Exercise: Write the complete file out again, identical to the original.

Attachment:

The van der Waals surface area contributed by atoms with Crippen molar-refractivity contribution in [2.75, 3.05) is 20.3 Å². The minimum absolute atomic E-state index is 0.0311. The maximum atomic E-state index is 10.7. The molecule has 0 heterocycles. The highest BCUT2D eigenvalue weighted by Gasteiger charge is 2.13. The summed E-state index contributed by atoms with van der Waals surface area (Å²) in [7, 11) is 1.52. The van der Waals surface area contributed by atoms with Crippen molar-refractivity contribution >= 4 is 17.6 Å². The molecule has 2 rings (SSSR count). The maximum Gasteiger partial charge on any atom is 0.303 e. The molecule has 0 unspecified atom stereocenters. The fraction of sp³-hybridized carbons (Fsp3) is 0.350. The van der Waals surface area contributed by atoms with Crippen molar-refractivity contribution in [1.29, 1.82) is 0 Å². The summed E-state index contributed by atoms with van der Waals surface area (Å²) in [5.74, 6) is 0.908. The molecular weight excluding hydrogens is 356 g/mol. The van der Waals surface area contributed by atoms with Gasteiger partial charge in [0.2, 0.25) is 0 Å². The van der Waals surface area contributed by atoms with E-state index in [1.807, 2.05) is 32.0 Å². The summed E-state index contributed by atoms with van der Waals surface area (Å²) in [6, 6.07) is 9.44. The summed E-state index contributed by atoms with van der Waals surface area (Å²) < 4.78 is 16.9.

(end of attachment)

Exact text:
The van der Waals surface area contributed by atoms with Crippen molar-refractivity contribution in [2.75, 3.05) is 20.3 Å². The minimum absolute atomic E-state index is 0.0311. The maximum atomic E-state index is 10.7. The molecule has 0 heterocycles. The highest BCUT2D eigenvalue weighted by Gasteiger charge is 2.13. The summed E-state index contributed by atoms with van der Waals surface area (Å²) in [7, 11) is 1.52. The van der Waals surface area contributed by atoms with Crippen molar-refractivity contribution >= 4 is 17.6 Å². The molecule has 2 rings (SSSR count). The maximum Gasteiger partial charge on any atom is 0.303 e. The molecule has 0 unspecified atom stereocenters. The fraction of sp³-hybridized carbons (Fsp3) is 0.350. The van der Waals surface area contributed by atoms with Crippen molar-refractivity contribution in [1.29, 1.82) is 0 Å². The summed E-state index contributed by atoms with van der Waals surface area (Å²) in [5.74, 6) is 0.908. The molecular weight excluding hydrogens is 356 g/mol. The van der Waals surface area contributed by atoms with Gasteiger partial charge in [0.2, 0.25) is 0 Å². The van der Waals surface area contributed by atoms with E-state index in [1.807, 2.05) is 32.0 Å². The summed E-state index contributed by atoms with van der Waals surface area (Å²) in [6, 6.07) is 9.44. The summed E-state index contributed by atoms with van der Waals surface area (Å²) < 4.78 is 16.9.